Q. Can you explain me log files in Ubuntu Linux and how do I view logs?
A. All logs are stored in /var/log directory under Ubuntu (and other Linux distro).
Linux Log files and usage
=> /var/log/messages : General log messages
=> /var/log/boot : System boot log
=> /var/log/debug : Debugging log messages
=> /var/log/auth.log : User login and authentication logs
=> /var/log/daemon.log : Running services such as squid, ntpd and others log message to this file
=> /var/log/dmesg : Linux kernel ring buffer log
=> /var/log/dpkg.log : All binary package log includes package installation and other information
=> /var/log/faillog : User failed login log file
=> /var/log/kern.log : Kernel log file
=> /var/log/lpr.log : Printer log file
=> /var/log/mail.* : All mail server message log files
=> /var/log/mysql.* : MySQL server log file
=> /var/log/user.log : All userlevel logs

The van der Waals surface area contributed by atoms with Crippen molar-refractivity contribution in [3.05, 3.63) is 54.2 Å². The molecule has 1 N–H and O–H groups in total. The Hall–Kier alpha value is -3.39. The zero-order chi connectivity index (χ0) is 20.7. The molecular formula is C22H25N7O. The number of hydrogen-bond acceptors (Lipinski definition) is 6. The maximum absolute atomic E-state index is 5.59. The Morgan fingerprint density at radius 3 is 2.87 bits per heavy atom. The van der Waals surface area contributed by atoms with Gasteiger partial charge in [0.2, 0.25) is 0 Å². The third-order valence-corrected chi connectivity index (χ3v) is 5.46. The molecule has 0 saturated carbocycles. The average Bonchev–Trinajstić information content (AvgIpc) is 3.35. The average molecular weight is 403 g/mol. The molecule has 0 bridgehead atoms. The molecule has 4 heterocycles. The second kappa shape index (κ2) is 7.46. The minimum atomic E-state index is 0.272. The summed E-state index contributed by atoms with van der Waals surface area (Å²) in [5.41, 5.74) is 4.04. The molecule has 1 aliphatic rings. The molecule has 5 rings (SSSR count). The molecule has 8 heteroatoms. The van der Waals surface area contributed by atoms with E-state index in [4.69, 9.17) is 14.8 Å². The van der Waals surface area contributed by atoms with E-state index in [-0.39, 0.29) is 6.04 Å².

=> /var/log/xorg.0.log : X.org log file
=> /var/log/apache2/* : Apache web server log files directory
=> /var/log/lighttpd/* : Lighttpd web server log files directory
=> /var/log/fsck/* : fsck command log
=> /var/log/apport.log : Application crash report / log file
To view log files at shell prompt
Use tail, more, less and grep command.
tail -f /var/log/apport.log
grep -i fail /var/log/boot
View log files using GUI tools using the GNOME System Log Viewer
System Log Viewer is a graphical, menu-driven viewer that you can use to view and monitor your system logs. System Log Viewer comes with a few functions that can help you manage your logs, including a calendar, log monitor and log statistics display. System Log Viewer is useful if you are new to system administration because it provides an easier, more user-friendly display of your logs than a text display of the log file. It is also useful for more experienced administrators, as it contains a calendar to help you locate trends and track problems, as well as a monitor to enable you to continuously monitor crucial logs.
You can start System Log Viewer in the following ways:
Note you can start the GNOME System Log Viewer from a shell prompt, by entering the following command:
$ gnome-system-log &